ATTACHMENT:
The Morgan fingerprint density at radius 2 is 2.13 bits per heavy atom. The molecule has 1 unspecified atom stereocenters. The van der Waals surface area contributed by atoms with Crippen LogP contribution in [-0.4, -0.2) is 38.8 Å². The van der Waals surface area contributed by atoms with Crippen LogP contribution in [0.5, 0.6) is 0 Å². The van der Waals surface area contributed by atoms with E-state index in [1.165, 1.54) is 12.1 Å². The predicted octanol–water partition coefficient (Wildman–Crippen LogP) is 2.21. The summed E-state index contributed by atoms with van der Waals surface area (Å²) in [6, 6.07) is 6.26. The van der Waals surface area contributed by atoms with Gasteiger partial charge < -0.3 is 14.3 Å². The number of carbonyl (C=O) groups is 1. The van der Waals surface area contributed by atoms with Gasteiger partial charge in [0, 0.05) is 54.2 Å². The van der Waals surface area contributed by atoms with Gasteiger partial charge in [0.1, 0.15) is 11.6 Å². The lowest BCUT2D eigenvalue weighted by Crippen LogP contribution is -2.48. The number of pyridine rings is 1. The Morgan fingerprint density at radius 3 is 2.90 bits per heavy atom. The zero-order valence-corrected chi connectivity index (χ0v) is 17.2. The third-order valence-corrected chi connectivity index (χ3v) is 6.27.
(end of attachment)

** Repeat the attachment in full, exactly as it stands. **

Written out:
The Morgan fingerprint density at radius 2 is 2.13 bits per heavy atom. The molecule has 1 unspecified atom stereocenters. The van der Waals surface area contributed by atoms with Crippen LogP contribution in [-0.4, -0.2) is 38.8 Å². The van der Waals surface area contributed by atoms with Crippen LogP contribution in [0.5, 0.6) is 0 Å². The van der Waals surface area contributed by atoms with E-state index in [1.165, 1.54) is 12.1 Å². The predicted octanol–water partition coefficient (Wildman–Crippen LogP) is 2.21. The summed E-state index contributed by atoms with van der Waals surface area (Å²) in [6, 6.07) is 6.26. The van der Waals surface area contributed by atoms with Gasteiger partial charge < -0.3 is 14.3 Å². The number of carbonyl (C=O) groups is 1. The van der Waals surface area contributed by atoms with Gasteiger partial charge in [0, 0.05) is 54.2 Å². The van der Waals surface area contributed by atoms with Gasteiger partial charge in [0.1, 0.15) is 11.6 Å². The lowest BCUT2D eigenvalue weighted by Crippen LogP contribution is -2.48. The number of pyridine rings is 1. The Morgan fingerprint density at radius 3 is 2.90 bits per heavy atom. The zero-order valence-corrected chi connectivity index (χ0v) is 17.2. The third-order valence-corrected chi connectivity index (χ3v) is 6.27.